How technology can improve wealth transfer

How technology can improve wealth transfer

Wealth transfer is an important topic for all wealth managers, but most fail to keep hold of the heirs. But what if there was a way to boost retention rates?

Kidbrooke has explored how firms can better support wealth planning for the next generation.

It pointed to a Russell-Cooke study that estimates $15.4m will be transferred by families to their children in the UK over the next decade. However, a report from Russell Investments found that only 26% of families have a full strategy on wealth transfer, and once the transfer occurs, 90% of the heirs change advisors.

Making it even worse, there are some countries, like Switzerland, where laws prevent advisors contacting heirs of a deceased client. As a result of the poor communication channels, 70% of families lose control of their assets after the transfer.

Kidbrooke explained the poor situation has many causes. Some parents prefer to put their assets into trust for grandchildren, rather than pass their estate on to their heirs. Others set strict conditions for their heirs to be able to access their wealth.

There are many other reasons and obstacles families have regarding their wealth transference. But Kidbrooke believes wealth managers can motivate all members of a family to participate in planning for the transfer of wealth to the next generation.

First of all, it pointed to connectivity. It stated that Baby Boomers love a Microsoft Excel spreadsheet and generic forms of communication are expected and acceptable. While Millennials prefer digital channels that are simple to navigate and have hyper personalisation.

As a result, a wealth manager needs to reconnect all of their data from their silos and use this to create portfolio simulations and interactive, holistic wealth experiences.

For example, Kidbrooke’s OutRank tool allows a firm to create financial simulations with data tested under different scenarios, such as high versus low interest rates, equity valuations, energy prices and more. This is perfect for Millennials that are used to seeing data presented in a visually interesting, interactive or gamified manner.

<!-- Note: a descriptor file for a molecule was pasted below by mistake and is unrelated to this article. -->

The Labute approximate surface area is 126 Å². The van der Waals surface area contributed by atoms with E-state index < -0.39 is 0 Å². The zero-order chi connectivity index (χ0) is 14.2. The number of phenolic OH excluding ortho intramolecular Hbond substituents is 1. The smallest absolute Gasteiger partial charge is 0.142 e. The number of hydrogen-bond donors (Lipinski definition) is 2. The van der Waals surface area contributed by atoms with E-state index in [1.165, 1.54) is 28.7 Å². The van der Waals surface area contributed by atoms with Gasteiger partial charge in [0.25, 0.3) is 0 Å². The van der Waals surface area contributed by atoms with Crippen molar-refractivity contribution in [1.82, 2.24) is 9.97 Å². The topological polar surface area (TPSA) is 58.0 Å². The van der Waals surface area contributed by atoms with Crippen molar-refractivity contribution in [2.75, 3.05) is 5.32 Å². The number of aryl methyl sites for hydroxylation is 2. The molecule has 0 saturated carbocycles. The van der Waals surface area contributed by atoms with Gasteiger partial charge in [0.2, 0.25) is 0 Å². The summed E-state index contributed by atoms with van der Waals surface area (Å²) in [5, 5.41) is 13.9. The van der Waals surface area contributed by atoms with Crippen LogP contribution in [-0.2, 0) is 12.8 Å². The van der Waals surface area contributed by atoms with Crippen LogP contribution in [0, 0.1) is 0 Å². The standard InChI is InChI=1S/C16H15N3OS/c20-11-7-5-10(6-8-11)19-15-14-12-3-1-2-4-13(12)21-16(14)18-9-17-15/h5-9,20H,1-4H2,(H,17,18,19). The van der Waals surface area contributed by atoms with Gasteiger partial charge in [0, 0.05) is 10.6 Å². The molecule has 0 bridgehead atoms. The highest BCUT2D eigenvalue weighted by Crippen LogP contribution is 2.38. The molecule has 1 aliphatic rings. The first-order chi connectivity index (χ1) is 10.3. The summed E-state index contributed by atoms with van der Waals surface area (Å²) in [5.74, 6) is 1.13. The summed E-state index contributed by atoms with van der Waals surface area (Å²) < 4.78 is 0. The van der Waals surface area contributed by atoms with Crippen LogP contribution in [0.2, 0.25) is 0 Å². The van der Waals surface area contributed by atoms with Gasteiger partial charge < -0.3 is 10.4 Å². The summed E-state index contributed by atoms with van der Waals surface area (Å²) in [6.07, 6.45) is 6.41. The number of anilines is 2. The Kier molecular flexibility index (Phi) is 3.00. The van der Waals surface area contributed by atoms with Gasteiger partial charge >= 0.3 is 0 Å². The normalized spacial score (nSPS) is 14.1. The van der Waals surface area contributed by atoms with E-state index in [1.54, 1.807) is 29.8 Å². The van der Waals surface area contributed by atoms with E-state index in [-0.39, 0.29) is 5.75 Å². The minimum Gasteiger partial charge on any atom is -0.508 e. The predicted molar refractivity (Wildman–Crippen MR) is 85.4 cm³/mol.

The next challenge is commitment. Kidbrooke explains that while Boomers are happy to receive newsletters, fact sheets, or reports downloaded from a portal, Millennials prefer to get their data on the fly. This means being able to access things quickly through mobile offerings and self-service options.

Thirdly, firms need to bolster confidence with the younger generation. It said, “Whether parents are leaving a business, a portfolio of investable assets, property, or liquidity from the exit of a business that needs to be invested, they need to convey their wishes to their children. Equally, the heirs need to understand the intentions of the parents while at the same time infusing the strategy with their own ideas.

“The whole wealth planning discussion can be daunting and stressful, but it doesn’t need to be. Cash flow modelling helps both generations visualise what is possible with respect to the preservation and growth of the family’s wealth.”

Another challenge is to make wealth management high-touch and high-tech. It stated that through technology, firms can better engage with both generations to participate in a measured discussion about assumptions, fears, concerns and aspirations for their family’s wealth management strategy.

Kidbrooke concluded, “Are you looking to capitalise on the Great Wealth Transfer? Data is everywhere and even sophisticated investors can become overwhelmed with information. Therefore, if your firm can convert data to actionable information, you can differentiate yourself and establish a unique wealth planning offering in the market.”

Read the full report here.

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